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DVM and the Hybrid cloud - where the mainframe meets the cloud

By Doug Dailey posted Sat April 30, 2022 08:04 AM


DVM supports IBM core data strategy that offers the flexibility needed for today's hybrid cloud environments. We all know about DVM's BIC capabilities for differentiated access to data residing on the Z platform. We also know that DVM offers a client JDBC Gateway server for outbound access to remote stores like Teradata, Oracle, SQL Server, Postgres, and Db2, among others. But we usually frame DVM in the context of on-premises environments. But did you know that DVM supports usage in the cloud? 

This means that you are able to bridge both legacy and traditional business critical environments primarily living on-premises with cloud stores. The traditional use case for federation technology was the typical bank merger where a larger banking or finance organization acquires smaller regional banks to expand its footprint for growth. Federating technology allowed for banks to virtualize and establish semantic models that shared data without compromising on quality, access, and latency. While the larger bank worked toward standardization, common processes, they were able to maintain an equivalent level of service for their customers while maintaining a single common view of all data. 

Over time, the acquired bank systems migrated to the primary banking system and in some cases remained intact and accessible through virtual tables, views, or by way of an alias from the primary databases for business applications to have 24/7 continuous availability to data. This data integration strategy remains a common practice as organizations look to leverage the cloud to provide new services for B2B and B2C and simply shift from capex to opex for cost savings. The cloud continues to be a north star for business strategy and businesses are looking to selectively derive more value and add to their bottom line through the cloud.

DVM can not only service this primary use case but provide access to data for a variety of other uses, such as copying subsets of mainframe data to cloud stores using ETL tooling, accessing mainframe data from a RESTful application running natively on the cloud (SaaS), as well as mainframe Cobol applications accessing remote data living in the cloud. In addition to these uses, DVM also supports many modern data platforms, such as IBM's Cloud Pack for Data, built on top of RedHat OpenShift and a Kubernetes framework that helps to orchestrate a wide range of services covering governance, data collection, analytics, ML/AI and more.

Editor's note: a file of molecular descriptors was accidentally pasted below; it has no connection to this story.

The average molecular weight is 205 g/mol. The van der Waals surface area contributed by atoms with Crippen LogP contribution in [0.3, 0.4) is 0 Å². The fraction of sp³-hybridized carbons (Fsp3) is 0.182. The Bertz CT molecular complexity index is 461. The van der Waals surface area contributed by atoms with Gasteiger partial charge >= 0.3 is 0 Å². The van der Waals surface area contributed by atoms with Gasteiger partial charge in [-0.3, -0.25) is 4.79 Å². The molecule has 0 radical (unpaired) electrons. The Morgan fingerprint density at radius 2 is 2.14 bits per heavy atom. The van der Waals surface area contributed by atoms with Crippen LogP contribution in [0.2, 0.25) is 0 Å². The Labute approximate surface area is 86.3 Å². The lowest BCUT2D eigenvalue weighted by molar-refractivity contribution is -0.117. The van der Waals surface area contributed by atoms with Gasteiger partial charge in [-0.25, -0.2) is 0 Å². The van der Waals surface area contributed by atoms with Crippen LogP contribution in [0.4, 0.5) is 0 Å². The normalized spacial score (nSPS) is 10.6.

DVM has been prototyped for use with SPSS Modeler for building ML training, which can combine with AI to help provide data-driven insights to make actional decisions for your business. It has been used for connecting popular 3rd party reporting and analytics solutions such as Power BI and has connected with leading ETL tooling like IBM Data Stage, and competitors like Informatica and Splunk to extract business critical information for placement in the cloud for more agile development and deployment.

To get an idea of how DVM can be used with IBM's Cloud Pack for Data, take a look at this short video that highlights a hybrid cloud environment that includes data on Z, IBM's Cloud Pack for Data running as a private cloud, and Power BI running from a workstation or public cloud environment. Now is the time to begin to incorporate active and critical data running on your mainframe into IBM's exciting data fabric.